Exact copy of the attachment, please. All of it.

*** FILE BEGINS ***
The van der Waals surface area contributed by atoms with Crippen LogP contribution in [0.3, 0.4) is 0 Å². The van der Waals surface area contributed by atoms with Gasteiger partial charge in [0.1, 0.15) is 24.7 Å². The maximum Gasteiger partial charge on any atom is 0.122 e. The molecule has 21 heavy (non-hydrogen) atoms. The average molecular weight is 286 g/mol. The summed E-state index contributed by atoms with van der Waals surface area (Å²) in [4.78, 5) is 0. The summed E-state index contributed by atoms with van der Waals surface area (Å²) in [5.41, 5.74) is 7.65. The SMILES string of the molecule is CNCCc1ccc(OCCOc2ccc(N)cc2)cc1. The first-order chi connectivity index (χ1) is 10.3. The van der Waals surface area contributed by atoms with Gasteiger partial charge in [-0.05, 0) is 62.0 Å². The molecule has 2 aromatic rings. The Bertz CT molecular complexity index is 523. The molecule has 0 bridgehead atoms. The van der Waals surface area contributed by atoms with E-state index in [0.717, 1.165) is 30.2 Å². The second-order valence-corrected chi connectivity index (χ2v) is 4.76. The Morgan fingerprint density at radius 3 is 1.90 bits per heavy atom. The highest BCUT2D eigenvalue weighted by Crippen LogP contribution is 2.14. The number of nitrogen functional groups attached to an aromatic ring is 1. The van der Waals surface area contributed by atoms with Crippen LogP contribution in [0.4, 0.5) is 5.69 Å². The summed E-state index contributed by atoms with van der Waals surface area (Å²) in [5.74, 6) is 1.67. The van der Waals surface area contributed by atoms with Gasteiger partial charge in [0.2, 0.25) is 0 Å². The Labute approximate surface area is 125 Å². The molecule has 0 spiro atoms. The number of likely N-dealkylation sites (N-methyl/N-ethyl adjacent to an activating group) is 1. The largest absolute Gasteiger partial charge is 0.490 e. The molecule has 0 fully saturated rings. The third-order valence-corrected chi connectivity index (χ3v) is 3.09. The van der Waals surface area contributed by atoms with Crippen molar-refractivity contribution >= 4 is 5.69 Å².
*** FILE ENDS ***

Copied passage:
The van der Waals surface area contributed by atoms with Crippen LogP contribution in [0.3, 0.4) is 0 Å². The van der Waals surface area contributed by atoms with Gasteiger partial charge in [0.1, 0.15) is 24.7 Å². The maximum Gasteiger partial charge on any atom is 0.122 e. The molecule has 21 heavy (non-hydrogen) atoms. The average molecular weight is 286 g/mol. The summed E-state index contributed by atoms with van der Waals surface area (Å²) in [4.78, 5) is 0. The summed E-state index contributed by atoms with van der Waals surface area (Å²) in [5.41, 5.74) is 7.65. The SMILES string of the molecule is CNCCc1ccc(OCCOc2ccc(N)cc2)cc1. The first-order chi connectivity index (χ1) is 10.3. The van der Waals surface area contributed by atoms with Gasteiger partial charge in [-0.05, 0) is 62.0 Å². The molecule has 2 aromatic rings. The Bertz CT molecular complexity index is 523. The molecule has 0 bridgehead atoms. The van der Waals surface area contributed by atoms with E-state index in [0.717, 1.165) is 30.2 Å². The second-order valence-corrected chi connectivity index (χ2v) is 4.76. The Morgan fingerprint density at radius 3 is 1.90 bits per heavy atom. The highest BCUT2D eigenvalue weighted by Crippen LogP contribution is 2.14. The number of nitrogen functional groups attached to an aromatic ring is 1. The van der Waals surface area contributed by atoms with Crippen LogP contribution in [0.4, 0.5) is 5.69 Å². The summed E-state index contributed by atoms with van der Waals surface area (Å²) in [5.74, 6) is 1.67. The van der Waals surface area contributed by atoms with Gasteiger partial charge in [0.2, 0.25) is 0 Å². The Labute approximate surface area is 125 Å². The molecule has 0 spiro atoms. The number of likely N-dealkylation sites (N-methyl/N-ethyl adjacent to an activating group) is 1. The largest absolute Gasteiger partial charge is 0.490 e. The molecule has 0 fully saturated rings. The third-order valence-corrected chi connectivity index (χ3v) is 3.09. The van der Waals surface area contributed by atoms with Crippen molar-refractivity contribution >= 4 is 5.69 Å².